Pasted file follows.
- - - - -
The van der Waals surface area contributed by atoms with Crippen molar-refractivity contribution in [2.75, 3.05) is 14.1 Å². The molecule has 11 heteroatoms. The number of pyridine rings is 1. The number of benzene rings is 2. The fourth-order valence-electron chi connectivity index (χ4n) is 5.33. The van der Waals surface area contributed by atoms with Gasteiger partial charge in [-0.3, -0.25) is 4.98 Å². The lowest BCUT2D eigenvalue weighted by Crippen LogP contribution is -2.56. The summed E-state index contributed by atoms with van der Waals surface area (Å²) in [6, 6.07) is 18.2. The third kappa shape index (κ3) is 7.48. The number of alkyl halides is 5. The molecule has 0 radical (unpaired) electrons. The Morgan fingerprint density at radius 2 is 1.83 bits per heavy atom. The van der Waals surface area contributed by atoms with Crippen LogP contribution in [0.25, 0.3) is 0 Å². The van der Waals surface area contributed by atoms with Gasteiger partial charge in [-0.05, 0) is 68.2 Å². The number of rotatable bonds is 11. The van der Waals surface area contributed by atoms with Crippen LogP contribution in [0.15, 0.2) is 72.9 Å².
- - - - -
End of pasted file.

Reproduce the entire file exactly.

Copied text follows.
The van der Waals surface area contributed by atoms with Crippen molar-refractivity contribution in [2.75, 3.05) is 14.1 Å². The molecule has 11 heteroatoms. The number of pyridine rings is 1. The number of benzene rings is 2. The fourth-order valence-electron chi connectivity index (χ4n) is 5.33. The van der Waals surface area contributed by atoms with Gasteiger partial charge in [-0.3, -0.25) is 4.98 Å². The lowest BCUT2D eigenvalue weighted by Crippen LogP contribution is -2.56. The summed E-state index contributed by atoms with van der Waals surface area (Å²) in [6, 6.07) is 18.2. The third kappa shape index (κ3) is 7.48. The number of alkyl halides is 5. The molecule has 0 radical (unpaired) electrons. The Morgan fingerprint density at radius 2 is 1.83 bits per heavy atom. The van der Waals surface area contributed by atoms with Crippen LogP contribution in [0.25, 0.3) is 0 Å². The van der Waals surface area contributed by atoms with Gasteiger partial charge in [-0.05, 0) is 68.2 Å². The number of rotatable bonds is 11. The van der Waals surface area contributed by atoms with Crippen LogP contribution in [0.15, 0.2) is 72.9 Å².